The House Labor Subcommittee has recommended that the Corporation for Public Broadcasting receive level funding — $445 million — for fiscal year 2020. CPB is forward funded in an effort to de-politicize the appropriations process.
President Donald Trump had recommended phasing out funding for CPB, but both Democrats and Republicans have signaled that isn’t happening.
But retaining the funding was not a big surprise, even with the Republicans in charge.
Back in March when CPB President Patricia Harrison pitched the Congress on full funding, subcommittee chairman Tom Cole (R-Okla.) didn’t sound like someone who wanted to axe the funding for CPB. He did point out that when Harrison was co-chairman of the Republican National Committee he was chief of staff.
In closing the hearing, Cole said: “If you look over a 50-year [CPB] history it is a pretty impressive record of enriching the content of public dialog, opening doors to communities that don’t often have these kind of opportunities and living within what is by any measure at the federal level a comparatively modest budget, which you manage to leverage and multiply many times over.”
“We know how challenging the fiscal situation is for appropriators and the Congress in general, and we are grateful for this important vote of confidence in our work in education, public safety and civic leadership in hundreds of American communities,” said America’s Public Television Stations President Patrick Butler after the subcommittee recommended full funding. “We’re especially honored that Chairman Rep. Tom Cole identified the Corporation for Public Broadcasting among the ‘popular programs’ for which funding is preserved.”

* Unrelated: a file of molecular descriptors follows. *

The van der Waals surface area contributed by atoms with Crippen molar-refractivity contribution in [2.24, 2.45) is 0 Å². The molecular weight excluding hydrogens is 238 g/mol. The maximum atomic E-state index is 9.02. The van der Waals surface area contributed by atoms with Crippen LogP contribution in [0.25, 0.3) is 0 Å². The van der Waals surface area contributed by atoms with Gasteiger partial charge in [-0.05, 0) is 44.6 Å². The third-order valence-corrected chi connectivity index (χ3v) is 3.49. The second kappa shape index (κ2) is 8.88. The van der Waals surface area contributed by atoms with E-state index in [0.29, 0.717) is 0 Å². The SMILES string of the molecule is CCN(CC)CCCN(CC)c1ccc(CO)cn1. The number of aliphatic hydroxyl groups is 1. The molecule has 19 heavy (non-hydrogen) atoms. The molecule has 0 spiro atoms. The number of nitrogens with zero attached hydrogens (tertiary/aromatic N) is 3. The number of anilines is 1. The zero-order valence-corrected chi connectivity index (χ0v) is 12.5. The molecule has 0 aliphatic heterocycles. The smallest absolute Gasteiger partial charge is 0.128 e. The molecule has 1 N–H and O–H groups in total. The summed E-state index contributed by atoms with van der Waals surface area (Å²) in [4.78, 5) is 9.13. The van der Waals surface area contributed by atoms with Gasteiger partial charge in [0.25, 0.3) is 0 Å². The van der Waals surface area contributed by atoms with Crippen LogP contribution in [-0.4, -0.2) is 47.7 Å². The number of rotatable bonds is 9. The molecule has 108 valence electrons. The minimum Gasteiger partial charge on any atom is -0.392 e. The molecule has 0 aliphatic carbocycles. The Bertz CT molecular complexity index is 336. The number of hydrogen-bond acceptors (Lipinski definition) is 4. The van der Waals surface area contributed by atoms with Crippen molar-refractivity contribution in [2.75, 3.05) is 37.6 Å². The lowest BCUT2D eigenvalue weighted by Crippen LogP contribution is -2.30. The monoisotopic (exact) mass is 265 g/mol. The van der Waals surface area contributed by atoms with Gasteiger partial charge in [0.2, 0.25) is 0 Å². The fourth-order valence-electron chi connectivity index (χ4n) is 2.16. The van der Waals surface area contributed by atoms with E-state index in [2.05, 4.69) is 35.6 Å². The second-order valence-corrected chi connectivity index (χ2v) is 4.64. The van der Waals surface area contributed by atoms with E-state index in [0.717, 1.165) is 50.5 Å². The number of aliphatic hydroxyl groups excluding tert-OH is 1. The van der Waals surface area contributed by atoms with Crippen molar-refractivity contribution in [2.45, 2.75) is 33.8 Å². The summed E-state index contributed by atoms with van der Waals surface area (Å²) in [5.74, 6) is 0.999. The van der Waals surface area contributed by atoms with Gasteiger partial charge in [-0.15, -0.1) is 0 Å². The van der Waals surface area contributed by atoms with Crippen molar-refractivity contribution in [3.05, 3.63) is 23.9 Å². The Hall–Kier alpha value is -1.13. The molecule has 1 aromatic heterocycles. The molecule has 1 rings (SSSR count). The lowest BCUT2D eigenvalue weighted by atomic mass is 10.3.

The bill does not include funding for noncommercial TV interconnection, which did trouble Butler. CPB had asked for $55 million for 2018 for interconnection systems and $30 million for the Ready to Learn program at the Department of Education in addition to the $445 million.
“While we very much appreciate this endorsement of CPB funding, we are concerned that the bill as currently drafted does not provide funding for the critical interconnection system, which is the backbone of the public broadcasting system, providing local stations with national programming, connecting stations with each other, and creating efficiencies for our system,” said Butler.
“We remain hopeful that as the appropriations process runs its course, the needed $55 million for interconnection in FY 2018 will be provided.”
There was also no word for funding for Ready to Learn, the early-learning program that took heavy flak from Republicans over a decade ago over its content.
“We await further word on funding for Ready to Learn, in hopes that this vital program, which creates and distributes educational media content to millions of preschool children across America, and has been proven to help close the achievement gap between children from low-income families and their more affluent peers, will also be fully funded,” Butler said.
Congress approved full funding for CPB for 2017 in the omnibus appropriations bill after the President tried to zero out funding for 2017. But the President’s budget released in May tried again to defund it for 2018 and beyond.